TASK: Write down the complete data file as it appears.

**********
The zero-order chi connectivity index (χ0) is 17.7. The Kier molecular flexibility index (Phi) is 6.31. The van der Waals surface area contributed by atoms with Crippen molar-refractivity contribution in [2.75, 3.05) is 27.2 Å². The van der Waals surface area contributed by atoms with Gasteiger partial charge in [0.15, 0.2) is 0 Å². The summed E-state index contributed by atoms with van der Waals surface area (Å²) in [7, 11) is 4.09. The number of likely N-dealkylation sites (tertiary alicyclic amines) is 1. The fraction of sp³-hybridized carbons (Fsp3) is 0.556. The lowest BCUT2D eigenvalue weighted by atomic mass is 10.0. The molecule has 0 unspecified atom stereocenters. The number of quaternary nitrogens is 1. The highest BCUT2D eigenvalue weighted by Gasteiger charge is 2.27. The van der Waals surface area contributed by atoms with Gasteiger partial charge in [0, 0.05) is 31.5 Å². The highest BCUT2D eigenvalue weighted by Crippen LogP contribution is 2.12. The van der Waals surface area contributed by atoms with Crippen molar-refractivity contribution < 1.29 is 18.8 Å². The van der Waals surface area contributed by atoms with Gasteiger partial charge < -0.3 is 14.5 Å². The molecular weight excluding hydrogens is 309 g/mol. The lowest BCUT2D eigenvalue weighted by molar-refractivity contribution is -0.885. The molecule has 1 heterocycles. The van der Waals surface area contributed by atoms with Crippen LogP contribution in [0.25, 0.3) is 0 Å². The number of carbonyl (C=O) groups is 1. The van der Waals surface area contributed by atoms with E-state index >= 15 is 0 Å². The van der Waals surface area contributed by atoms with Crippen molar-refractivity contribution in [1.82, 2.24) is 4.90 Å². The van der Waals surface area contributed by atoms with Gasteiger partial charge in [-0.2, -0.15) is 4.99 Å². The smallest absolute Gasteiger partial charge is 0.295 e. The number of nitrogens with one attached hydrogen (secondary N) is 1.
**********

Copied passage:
The zero-order chi connectivity index (χ0) is 17.7. The Kier molecular flexibility index (Phi) is 6.31. The van der Waals surface area contributed by atoms with Crippen molar-refractivity contribution in [2.75, 3.05) is 27.2 Å². The van der Waals surface area contributed by atoms with Gasteiger partial charge in [0.15, 0.2) is 0 Å². The summed E-state index contributed by atoms with van der Waals surface area (Å²) in [7, 11) is 4.09. The number of likely N-dealkylation sites (tertiary alicyclic amines) is 1. The fraction of sp³-hybridized carbons (Fsp3) is 0.556. The lowest BCUT2D eigenvalue weighted by atomic mass is 10.0. The molecule has 0 unspecified atom stereocenters. The number of quaternary nitrogens is 1. The highest BCUT2D eigenvalue weighted by Gasteiger charge is 2.27. The van der Waals surface area contributed by atoms with Gasteiger partial charge in [0, 0.05) is 31.5 Å². The highest BCUT2D eigenvalue weighted by Crippen LogP contribution is 2.12. The van der Waals surface area contributed by atoms with Crippen molar-refractivity contribution < 1.29 is 18.8 Å². The van der Waals surface area contributed by atoms with Gasteiger partial charge < -0.3 is 14.5 Å². The molecular weight excluding hydrogens is 309 g/mol. The lowest BCUT2D eigenvalue weighted by molar-refractivity contribution is -0.885. The molecule has 1 heterocycles. The van der Waals surface area contributed by atoms with Crippen LogP contribution in [0.25, 0.3) is 0 Å². The number of carbonyl (C=O) groups is 1. The van der Waals surface area contributed by atoms with E-state index >= 15 is 0 Å². The van der Waals surface area contributed by atoms with Crippen molar-refractivity contribution in [1.82, 2.24) is 4.90 Å². The van der Waals surface area contributed by atoms with Gasteiger partial charge in [-0.2, -0.15) is 4.99 Å². The smallest absolute Gasteiger partial charge is 0.295 e. The number of nitrogens with one attached hydrogen (secondary N) is 1.